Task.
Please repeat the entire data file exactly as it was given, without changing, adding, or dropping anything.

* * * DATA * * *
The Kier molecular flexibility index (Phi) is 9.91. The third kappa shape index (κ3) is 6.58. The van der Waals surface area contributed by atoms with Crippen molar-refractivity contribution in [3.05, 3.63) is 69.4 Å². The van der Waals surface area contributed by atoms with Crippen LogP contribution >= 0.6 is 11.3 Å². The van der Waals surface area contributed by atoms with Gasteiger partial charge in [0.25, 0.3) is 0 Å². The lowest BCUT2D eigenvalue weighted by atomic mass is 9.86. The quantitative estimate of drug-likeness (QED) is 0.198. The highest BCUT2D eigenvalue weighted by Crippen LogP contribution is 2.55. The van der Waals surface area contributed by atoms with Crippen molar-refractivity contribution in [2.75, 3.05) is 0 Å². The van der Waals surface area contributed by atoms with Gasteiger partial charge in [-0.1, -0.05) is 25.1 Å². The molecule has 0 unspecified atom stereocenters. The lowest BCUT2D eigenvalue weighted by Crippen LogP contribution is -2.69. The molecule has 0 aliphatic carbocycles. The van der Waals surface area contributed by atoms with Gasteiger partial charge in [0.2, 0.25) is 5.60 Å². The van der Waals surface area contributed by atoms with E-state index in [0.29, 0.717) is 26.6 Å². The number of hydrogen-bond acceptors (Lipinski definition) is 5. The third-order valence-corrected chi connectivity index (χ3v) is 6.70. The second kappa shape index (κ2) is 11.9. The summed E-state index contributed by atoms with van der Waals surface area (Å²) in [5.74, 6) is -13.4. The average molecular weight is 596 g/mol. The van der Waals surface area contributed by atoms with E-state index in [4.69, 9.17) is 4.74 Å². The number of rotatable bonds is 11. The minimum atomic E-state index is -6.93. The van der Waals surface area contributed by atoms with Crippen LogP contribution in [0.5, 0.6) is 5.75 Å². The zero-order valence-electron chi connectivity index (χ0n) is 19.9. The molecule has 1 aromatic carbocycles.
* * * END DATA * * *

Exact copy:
The Kier molecular flexibility index (Phi) is 9.91. The third kappa shape index (κ3) is 6.58. The van der Waals surface area contributed by atoms with Crippen molar-refractivity contribution in [3.05, 3.63) is 69.4 Å². The van der Waals surface area contributed by atoms with Crippen LogP contribution >= 0.6 is 11.3 Å². The van der Waals surface area contributed by atoms with Gasteiger partial charge in [0.25, 0.3) is 0 Å². The lowest BCUT2D eigenvalue weighted by atomic mass is 9.86. The quantitative estimate of drug-likeness (QED) is 0.198. The highest BCUT2D eigenvalue weighted by Crippen LogP contribution is 2.55. The van der Waals surface area contributed by atoms with Crippen molar-refractivity contribution in [2.75, 3.05) is 0 Å². The van der Waals surface area contributed by atoms with Gasteiger partial charge in [-0.1, -0.05) is 25.1 Å². The molecule has 0 unspecified atom stereocenters. The lowest BCUT2D eigenvalue weighted by Crippen LogP contribution is -2.69. The molecule has 0 aliphatic carbocycles. The van der Waals surface area contributed by atoms with Gasteiger partial charge in [0.2, 0.25) is 5.60 Å². The van der Waals surface area contributed by atoms with E-state index in [0.29, 0.717) is 26.6 Å². The number of hydrogen-bond acceptors (Lipinski definition) is 5. The third-order valence-corrected chi connectivity index (χ3v) is 6.70. The second kappa shape index (κ2) is 11.9. The summed E-state index contributed by atoms with van der Waals surface area (Å²) in [5.74, 6) is -13.4. The average molecular weight is 596 g/mol. The van der Waals surface area contributed by atoms with E-state index in [4.69, 9.17) is 4.74 Å². The number of rotatable bonds is 11. The minimum atomic E-state index is -6.93. The van der Waals surface area contributed by atoms with Crippen LogP contribution in [0.5, 0.6) is 5.75 Å². The zero-order valence-electron chi connectivity index (χ0n) is 19.9. The molecule has 1 aromatic carbocycles.